India receives 12 Cheetahs from South Africa


Bhopal: Twelve cheetahs from South Africa arrived at Kuno National Park in Madhya Pradesh on Saturday, as part of an intergovernmental agreement to reintroduce the big cats to India.

These big cats will join eight others from neighbouring Namibia that were released into the Kuno National Park in Madhya Pradesh last year.

The second batch of cheetahs landed at the air force station in Gwalior and were taken to Kuno National Park, after a 10-hour flight from Johannesburg, South Africa. The number of cheetahs in Kuno National Park has increased now from 8 to 20. 

These cheetahs were released by Union Ministers Bhupendra Yadav and Narendra Singh Tomar and Madhya Pradesh Chief Minister Shivraj Singh Chouhan.

Union Minister for Environment Bhupender Yadav said, that under the leadership of Prime Minister Modi India has shown the world how to move from ecological wrong to ecological harmony.

“The arrival of 12 cheetahs furthers that journey. In a splendid example of Jan Bhagidari, over 450 cheetha mitr are ensuring the cheetah acclimatize well in India” he tweeted.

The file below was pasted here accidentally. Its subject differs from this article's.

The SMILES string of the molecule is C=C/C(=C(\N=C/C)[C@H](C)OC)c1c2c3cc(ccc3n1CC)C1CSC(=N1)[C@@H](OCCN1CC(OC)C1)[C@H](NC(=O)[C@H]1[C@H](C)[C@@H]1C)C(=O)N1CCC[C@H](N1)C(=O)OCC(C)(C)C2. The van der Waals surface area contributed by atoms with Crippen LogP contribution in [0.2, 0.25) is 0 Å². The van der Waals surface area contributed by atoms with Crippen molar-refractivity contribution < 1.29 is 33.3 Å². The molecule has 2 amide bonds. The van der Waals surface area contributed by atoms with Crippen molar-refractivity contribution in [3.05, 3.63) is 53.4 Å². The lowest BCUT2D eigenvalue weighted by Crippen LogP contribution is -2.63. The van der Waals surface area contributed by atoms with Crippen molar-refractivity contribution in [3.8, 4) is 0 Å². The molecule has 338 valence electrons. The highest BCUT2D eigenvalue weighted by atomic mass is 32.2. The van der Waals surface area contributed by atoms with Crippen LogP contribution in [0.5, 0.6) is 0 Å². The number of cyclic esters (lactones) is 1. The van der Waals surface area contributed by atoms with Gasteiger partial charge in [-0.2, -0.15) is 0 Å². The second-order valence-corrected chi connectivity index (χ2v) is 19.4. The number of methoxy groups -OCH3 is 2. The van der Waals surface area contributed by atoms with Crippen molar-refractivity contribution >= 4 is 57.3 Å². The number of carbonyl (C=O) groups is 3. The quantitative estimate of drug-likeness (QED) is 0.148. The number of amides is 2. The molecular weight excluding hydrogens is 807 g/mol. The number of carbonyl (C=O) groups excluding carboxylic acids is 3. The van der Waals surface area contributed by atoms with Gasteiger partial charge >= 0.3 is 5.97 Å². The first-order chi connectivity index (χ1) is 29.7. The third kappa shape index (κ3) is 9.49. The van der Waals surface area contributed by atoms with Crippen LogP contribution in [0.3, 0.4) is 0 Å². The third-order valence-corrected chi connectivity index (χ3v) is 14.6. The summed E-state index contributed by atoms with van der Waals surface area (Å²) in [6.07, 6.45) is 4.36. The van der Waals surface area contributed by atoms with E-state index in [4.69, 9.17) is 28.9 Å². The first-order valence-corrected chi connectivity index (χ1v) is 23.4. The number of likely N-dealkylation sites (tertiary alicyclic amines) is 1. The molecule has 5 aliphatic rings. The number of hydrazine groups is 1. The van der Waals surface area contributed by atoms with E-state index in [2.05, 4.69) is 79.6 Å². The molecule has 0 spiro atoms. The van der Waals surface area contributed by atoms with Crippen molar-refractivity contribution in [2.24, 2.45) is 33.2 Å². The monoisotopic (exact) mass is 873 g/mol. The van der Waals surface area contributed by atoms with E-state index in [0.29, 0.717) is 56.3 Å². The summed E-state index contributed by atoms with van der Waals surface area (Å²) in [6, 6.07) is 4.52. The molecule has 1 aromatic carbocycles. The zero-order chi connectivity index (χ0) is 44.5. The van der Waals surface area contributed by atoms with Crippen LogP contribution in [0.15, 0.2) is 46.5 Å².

The cheetahs are being brought to India as part of the Cheetah Reintroduction Project on the basis of the memorandum of understanding (MoU) signed between the South African and the Indian government. 

The Indian Air Force’s C-17 Globemaster Cargo plane brought the 12 cheetahs from South Africa.

The cheetahs, 7 male and 5 female are the first of dozens that South Africa has promised to translocate a further 12 annually for the next eight to 10 years.

The South African big cats will be kept in the quarantine enclosures for at least a month before they are moved into the acclimatisation bomas. A decision on it will be taken by the task force on cheetahs, officials said.

Experts said a delegation from South Africa had visited the KNP early September last year to see the arrangements at the wildlife sanctuary for housing the cheetahs. A Memorandum of Understanding (MoU) was signed between India and South Africa last month for the translocation of the mammals.

South Africa has given these big cats to India. But India has to pay $3,000 for the capture of every cheetah to the African nation before they are translocated, a wildlife expert said.

As per estimate, approximately 7,000 cheetahs are remaining in 9 percent of their global range.

With the increase in the number of cheetahs in Kuno National Park, new doors of tourism and development will open for the entire region.

Experts associated with the cheetah reintroduction project hope that cheetahs of South Africa will also quickly adopt Kuno National Park as their new home like the cheetahs of Namibia. 


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